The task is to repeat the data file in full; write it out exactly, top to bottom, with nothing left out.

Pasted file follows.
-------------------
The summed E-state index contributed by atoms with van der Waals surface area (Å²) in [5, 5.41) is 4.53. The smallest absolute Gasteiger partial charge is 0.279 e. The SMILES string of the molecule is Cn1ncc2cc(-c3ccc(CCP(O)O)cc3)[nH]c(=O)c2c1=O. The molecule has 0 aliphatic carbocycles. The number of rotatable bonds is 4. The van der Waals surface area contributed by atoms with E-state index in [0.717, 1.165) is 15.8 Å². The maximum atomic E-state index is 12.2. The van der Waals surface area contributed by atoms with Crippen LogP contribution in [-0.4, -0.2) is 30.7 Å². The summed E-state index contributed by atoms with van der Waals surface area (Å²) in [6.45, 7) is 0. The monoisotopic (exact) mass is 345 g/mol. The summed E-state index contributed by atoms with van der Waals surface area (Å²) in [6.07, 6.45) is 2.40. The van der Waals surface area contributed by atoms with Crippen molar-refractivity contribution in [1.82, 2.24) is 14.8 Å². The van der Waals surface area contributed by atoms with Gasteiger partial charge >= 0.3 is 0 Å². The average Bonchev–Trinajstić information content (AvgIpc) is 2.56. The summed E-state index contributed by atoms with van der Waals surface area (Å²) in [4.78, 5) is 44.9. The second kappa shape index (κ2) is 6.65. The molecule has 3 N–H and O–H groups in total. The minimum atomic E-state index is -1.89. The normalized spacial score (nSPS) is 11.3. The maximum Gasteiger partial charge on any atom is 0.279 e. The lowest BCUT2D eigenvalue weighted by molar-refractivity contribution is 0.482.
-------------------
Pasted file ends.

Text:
The summed E-state index contributed by atoms with van der Waals surface area (Å²) in [5, 5.41) is 4.53. The smallest absolute Gasteiger partial charge is 0.279 e. The SMILES string of the molecule is Cn1ncc2cc(-c3ccc(CCP(O)O)cc3)[nH]c(=O)c2c1=O. The molecule has 0 aliphatic carbocycles. The number of rotatable bonds is 4. The van der Waals surface area contributed by atoms with E-state index in [0.717, 1.165) is 15.8 Å². The maximum atomic E-state index is 12.2. The van der Waals surface area contributed by atoms with Crippen LogP contribution in [-0.4, -0.2) is 30.7 Å². The summed E-state index contributed by atoms with van der Waals surface area (Å²) in [6.45, 7) is 0. The monoisotopic (exact) mass is 345 g/mol. The summed E-state index contributed by atoms with van der Waals surface area (Å²) in [6.07, 6.45) is 2.40. The van der Waals surface area contributed by atoms with Crippen molar-refractivity contribution in [1.82, 2.24) is 14.8 Å². The van der Waals surface area contributed by atoms with Gasteiger partial charge >= 0.3 is 0 Å². The average Bonchev–Trinajstić information content (AvgIpc) is 2.56. The summed E-state index contributed by atoms with van der Waals surface area (Å²) in [4.78, 5) is 44.9. The second kappa shape index (κ2) is 6.65. The molecule has 3 N–H and O–H groups in total. The minimum atomic E-state index is -1.89. The normalized spacial score (nSPS) is 11.3. The maximum Gasteiger partial charge on any atom is 0.279 e. The lowest BCUT2D eigenvalue weighted by molar-refractivity contribution is 0.482.